The very last paragraph supports your claim of jurisdiction and citizenship issues. However, I believe the legality of Dred Scott makes Lincoln's actions all the more interesting, which I'll explain below:

In reality, Lincoln didn’t go against the constitution since the courts only said that African Americans have no right to use federal courts and not that all African Americans are slaves. It is this specific distinction that is often overlooked. So while it may seem that a President “acted” against a Supreme Court ruling, he didn’t. This is the intrinsic subtleties of law that I hate and grudgingly like. To clarify the courts power, judicial review is allowed under the constitution but only to a restricted form. Put simply, constitutional judicial review is merely the power to disregard, or refuse to apply a law that that the courts believe to be unconstitutional when deciding a specific case and that the ruling only applies to parties in the case. The Court however has no right to change the law.

The argument I was making isn't that Lincoln acted against the constitution, but that he acted against the Supreme Court. While the Dred Scott decision was his catalyst so to speak, in taking the actions he did, Lincoln acted in a form of defiance of several rulings made by the court over the years. I think an important distinction to make, which is touched on in the Dred Scott ruling at some point, is that while slaves were not American citizens, they could be recognised as citizens of their owner's state. This concept is in part touched upon as far back as the three-fifths compromise which counted 3/5 of the slave population in terms of representation for the southern states in the House. Bearing this in mind, Lincoln's actions in banning slavery and the like take on a slightly twisted perspective, as he is effectively acting for people who can be argued to be both in his charge and out of his charge legally. So while Lincoln did not go against the Constitution, the precedent can be said to have been set with his dismissal or disregard for their decisions, especially when they were legally justified.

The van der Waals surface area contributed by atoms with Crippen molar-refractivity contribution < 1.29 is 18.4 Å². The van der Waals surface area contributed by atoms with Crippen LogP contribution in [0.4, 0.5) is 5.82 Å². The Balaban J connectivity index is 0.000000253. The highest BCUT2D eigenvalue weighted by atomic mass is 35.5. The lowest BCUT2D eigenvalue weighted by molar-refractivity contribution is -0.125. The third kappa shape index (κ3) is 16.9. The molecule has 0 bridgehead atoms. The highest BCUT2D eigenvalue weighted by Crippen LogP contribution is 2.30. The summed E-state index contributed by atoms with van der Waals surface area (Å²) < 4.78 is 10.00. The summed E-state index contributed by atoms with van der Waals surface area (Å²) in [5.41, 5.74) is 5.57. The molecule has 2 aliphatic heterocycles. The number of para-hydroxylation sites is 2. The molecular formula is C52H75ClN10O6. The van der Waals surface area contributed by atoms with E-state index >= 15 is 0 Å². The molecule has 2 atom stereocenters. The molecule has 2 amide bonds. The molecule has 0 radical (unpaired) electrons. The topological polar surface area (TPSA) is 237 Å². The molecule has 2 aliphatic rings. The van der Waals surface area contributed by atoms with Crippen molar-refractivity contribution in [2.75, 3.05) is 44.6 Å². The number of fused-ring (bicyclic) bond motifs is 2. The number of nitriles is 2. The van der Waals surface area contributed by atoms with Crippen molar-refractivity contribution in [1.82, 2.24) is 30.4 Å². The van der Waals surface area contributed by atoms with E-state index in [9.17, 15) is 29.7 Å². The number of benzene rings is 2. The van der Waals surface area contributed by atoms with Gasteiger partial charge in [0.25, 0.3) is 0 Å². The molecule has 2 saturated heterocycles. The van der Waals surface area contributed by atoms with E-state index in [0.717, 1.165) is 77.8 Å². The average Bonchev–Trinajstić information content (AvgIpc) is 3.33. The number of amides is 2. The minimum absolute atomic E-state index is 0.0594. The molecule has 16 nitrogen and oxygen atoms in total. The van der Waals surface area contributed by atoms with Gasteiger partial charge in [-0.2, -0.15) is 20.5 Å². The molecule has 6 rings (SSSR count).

Aside: I find Lincoln to be one of the most fascinating presidents in US history, sorry if I ramble a bit.

In this case, each time Trump says that abortions should not be allowed at all, he is technically in contempt of court since the courts ruled that it is a constitutional right. The main part of this gag order that disgusts me most is that Trump is in effect infringing on the sovereignty and rights of other poorer countries. Actually the US government is possibily one of the most despicable governments around. Given the Snowden, PRISM revelations and FISA act, evidently there are loads of people in the US govt who think that they are better than the world. I didn't really intend for this to become a discussion on abortion but to point out the failings and implications of Trump's actions. He clearly doesn't care about this issue when he is also cutting funding for planned parenthood which is known to reduce abortion rates.

In fact, one sign that Trump clearly doesn't understand the constitution is when the previous acting AG said she can't defend his current immigration ban in court.